Sports

Jake LaMotta Threw a Boxing Match For the Mob but Not For the Reason You Might Think

After prohibition ended in 1933, the mob needed to find a new source of consistent revenue. You see, the mafia made a living off illegal alcohol sales in the U.S. for years. Now that people could buy whatever they needed at any corner store, the mob’s alcohol stream ran dry. It needed to find another lucrative business to abuse. Enter professional boxing. It was the perfect sport to fix because there are only two fighters in the ring at once. Get to one, convince him to lose, and boom, you’re set. Bet the house on the other side and count your winnings after the fight. Legendary boxer Jake LaMotta got caught up in a mob deal ahead of his 1947 fight against Billy Fox. LaMotta purposefully threw the fight, but his payment from the Mafia didn’t come in the form of money. He wanted something bigger.

Jake LaMotta is stunned by Billy Fox in 1947 fight

LaMotta entered the 1947 bout with Billy Fox as the favorite. He just defeated Fritzie Zivic and Sugar Ray Robinson in 1943. He came into the fight winning 19 of his last 22 bouts, including nine knockouts.

Just hours before the fight, the odds drastically changed and Fox became the betting favorite. The odds soared so much that day that bookies stopped taking action on Fox. Three hours before the match, books were only taking wagers on LaMotta.

LaMotta never looked like himself during the fight. He let Fox in close for two lefts and a right to start the fourth round, and LaMotta hit the ropes. Fox destroyed LaMotta throughout the rest of the round without much pushback. LaMotta had no fight in him, and the referee stopped the match later in the fourth round.

LaMotta confessed to fixing the fight years later

Suspicions were high across the boxing world following Fox’s easy knockout victory over LaMotta in 1947. LaMotta never looked so lackadaisical in the ring before, and fans noticed. New York’s State Athletic Commission noticed as well.

The NYSAC suspended LaMotta indefinitely a week after his loss to Fox for concealing vital facts about his physical condition. LaMotta had a spleen condition and was told by doctors not to box, but he competed anyway. He was questioned for three hours after the fight, but LaMotta didn’t reveal the true reason why he lost.

However, in 1960 LaMotta finally told the entire story. Tennessee Senator Estes Kefauver led multiple hearings to expose the mob’s stranglehold on professional boxing, and LaMotta was his key witness.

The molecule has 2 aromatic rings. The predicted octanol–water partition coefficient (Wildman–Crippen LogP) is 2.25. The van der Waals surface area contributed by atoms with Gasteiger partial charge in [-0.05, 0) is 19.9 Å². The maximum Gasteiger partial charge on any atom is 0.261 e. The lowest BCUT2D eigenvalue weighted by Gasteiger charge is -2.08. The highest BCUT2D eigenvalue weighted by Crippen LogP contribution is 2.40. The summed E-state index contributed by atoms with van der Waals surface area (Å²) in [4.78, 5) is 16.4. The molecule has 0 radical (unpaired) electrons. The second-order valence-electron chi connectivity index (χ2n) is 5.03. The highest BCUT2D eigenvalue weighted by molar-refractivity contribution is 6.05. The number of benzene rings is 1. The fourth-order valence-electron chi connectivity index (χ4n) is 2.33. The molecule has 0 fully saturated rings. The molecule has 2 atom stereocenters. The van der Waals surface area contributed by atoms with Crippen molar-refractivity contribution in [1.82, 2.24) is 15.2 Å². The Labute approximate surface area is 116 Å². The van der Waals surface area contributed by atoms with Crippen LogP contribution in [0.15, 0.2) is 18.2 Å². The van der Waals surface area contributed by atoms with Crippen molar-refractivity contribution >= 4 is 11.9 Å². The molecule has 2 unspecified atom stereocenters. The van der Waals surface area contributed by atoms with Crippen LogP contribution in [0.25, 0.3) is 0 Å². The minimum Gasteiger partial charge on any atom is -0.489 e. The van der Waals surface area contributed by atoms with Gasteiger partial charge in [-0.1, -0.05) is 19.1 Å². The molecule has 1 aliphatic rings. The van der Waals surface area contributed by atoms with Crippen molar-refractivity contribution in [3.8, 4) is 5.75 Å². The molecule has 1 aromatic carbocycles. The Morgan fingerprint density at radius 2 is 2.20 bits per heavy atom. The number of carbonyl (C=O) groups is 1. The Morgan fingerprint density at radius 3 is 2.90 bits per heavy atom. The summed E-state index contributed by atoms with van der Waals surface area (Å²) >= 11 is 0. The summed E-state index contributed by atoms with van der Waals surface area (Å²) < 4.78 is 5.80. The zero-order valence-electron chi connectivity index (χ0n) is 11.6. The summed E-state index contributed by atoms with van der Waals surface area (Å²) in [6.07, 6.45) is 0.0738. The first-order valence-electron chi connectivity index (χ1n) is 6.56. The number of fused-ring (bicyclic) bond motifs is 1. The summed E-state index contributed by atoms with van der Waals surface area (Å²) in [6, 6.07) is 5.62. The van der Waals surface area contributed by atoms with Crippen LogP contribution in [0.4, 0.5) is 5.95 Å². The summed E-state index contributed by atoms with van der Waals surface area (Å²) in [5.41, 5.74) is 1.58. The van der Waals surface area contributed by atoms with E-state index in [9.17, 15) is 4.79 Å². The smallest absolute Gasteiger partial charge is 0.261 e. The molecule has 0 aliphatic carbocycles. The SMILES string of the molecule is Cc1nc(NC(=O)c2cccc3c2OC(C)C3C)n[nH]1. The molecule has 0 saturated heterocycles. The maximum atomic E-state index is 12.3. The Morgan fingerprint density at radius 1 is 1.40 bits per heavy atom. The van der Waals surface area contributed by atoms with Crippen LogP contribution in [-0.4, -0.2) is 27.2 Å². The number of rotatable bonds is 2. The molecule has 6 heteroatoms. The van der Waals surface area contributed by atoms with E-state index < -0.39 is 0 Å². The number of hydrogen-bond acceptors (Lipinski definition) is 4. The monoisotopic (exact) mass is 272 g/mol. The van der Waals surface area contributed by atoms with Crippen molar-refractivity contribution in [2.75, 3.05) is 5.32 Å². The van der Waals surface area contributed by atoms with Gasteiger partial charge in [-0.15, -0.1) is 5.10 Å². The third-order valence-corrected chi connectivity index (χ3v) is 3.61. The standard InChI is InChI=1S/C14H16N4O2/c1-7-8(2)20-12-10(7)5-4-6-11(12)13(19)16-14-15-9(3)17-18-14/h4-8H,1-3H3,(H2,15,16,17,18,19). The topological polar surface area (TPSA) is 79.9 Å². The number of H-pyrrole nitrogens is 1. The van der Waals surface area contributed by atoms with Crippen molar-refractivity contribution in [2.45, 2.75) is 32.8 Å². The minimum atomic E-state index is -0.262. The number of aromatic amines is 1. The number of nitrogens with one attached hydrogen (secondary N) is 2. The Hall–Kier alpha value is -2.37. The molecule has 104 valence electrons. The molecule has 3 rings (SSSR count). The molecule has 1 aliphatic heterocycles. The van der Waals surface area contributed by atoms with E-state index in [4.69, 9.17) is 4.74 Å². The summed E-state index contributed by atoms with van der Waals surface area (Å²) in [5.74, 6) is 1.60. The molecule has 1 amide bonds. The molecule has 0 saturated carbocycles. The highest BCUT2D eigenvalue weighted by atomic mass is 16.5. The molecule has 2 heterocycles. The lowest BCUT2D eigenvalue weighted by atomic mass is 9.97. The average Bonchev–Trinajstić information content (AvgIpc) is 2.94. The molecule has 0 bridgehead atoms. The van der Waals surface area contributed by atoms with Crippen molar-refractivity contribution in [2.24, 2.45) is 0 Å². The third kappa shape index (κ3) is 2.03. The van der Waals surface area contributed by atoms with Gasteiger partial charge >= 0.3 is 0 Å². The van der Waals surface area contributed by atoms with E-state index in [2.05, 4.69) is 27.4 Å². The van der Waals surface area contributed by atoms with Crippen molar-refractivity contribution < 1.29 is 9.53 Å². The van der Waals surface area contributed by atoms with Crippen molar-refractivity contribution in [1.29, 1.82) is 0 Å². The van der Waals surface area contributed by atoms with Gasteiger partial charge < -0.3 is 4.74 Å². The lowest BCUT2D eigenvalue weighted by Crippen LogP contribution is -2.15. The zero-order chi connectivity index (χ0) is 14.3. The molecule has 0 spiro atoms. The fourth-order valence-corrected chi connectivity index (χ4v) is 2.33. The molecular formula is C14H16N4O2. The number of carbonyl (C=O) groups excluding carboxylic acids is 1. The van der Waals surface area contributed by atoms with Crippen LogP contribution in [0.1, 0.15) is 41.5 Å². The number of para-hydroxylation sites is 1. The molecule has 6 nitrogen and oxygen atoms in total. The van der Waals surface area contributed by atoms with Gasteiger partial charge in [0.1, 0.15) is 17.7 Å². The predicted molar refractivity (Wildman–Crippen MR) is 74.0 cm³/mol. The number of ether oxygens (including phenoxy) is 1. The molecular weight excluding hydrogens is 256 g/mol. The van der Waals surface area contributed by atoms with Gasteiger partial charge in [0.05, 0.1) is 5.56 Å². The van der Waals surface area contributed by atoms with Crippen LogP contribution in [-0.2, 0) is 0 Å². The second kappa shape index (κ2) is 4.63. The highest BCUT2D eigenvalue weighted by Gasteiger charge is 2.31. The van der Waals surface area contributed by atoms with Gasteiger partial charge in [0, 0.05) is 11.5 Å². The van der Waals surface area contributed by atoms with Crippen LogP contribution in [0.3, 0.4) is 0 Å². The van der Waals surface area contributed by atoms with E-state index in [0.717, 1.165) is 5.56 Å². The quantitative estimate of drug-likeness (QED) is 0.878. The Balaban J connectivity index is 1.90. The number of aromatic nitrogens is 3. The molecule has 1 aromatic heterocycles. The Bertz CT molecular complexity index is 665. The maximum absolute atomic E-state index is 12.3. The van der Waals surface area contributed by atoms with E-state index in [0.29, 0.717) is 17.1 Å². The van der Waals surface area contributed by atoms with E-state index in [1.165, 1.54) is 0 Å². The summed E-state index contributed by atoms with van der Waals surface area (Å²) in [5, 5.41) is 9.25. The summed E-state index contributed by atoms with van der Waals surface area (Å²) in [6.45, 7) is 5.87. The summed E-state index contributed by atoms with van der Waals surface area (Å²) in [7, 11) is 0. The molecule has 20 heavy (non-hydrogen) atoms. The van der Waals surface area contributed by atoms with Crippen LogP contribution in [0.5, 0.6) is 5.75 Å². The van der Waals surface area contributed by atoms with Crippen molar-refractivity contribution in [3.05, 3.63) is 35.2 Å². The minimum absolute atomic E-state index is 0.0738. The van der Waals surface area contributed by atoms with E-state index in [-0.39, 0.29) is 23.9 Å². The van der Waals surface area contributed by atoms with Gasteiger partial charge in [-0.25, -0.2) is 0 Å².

LaMotta took the stand and admitted his involvement in fixing the 1947 fight against Billy Fox. He admitted working with the mob, but it wasn’t for the money. In fact, LaMotta said he even paid the mafia a sum of $20,000 in addition to throwing the fight. What did he get in return? A shot at a middleweight title, something that eluded him for five years. He yearned for a chance to finally win a championship, and the mob was his ticket in.

The mob gave LaMotta his title fight and he won

The truth was LaMotta was fighting in a state of purgatory for years. He was one of the best middleweights in the world, but he never got the chance to fight for a title. The mob offered that chance to LaMotta.

He confessed in court to cheating the sport of boxing, but he said he had no other choice. LaMotta’s powerful testimony is still a part of his legacy today.

“Make these city boys see. It wasn’t fear. It wasn’t cowardice. It wasn’t even money,” LaMotta said in court. “It was the only way. The only way to get my shot. What was mine. I’d earned it. Nobody would give me a chance. Five years as the uncrowned champion. I deserved that shot. I did what needed to be done.”

LaMotta sweetened the deal with the mob by coughing up $20,000. In return, the mafia gave him a fight against middleweight champion Marcel Cerdan in 1949. LaMotta defeated the champ and earned the title of middleweight champion.

LaMotta’s testimony signaled the beginning of the end of the mob interfering with professional boxing matches. He risked his life to tell the truth, and it saved the sport as we know it. LaMotta lived until the age of 95, and he will forever be a champion.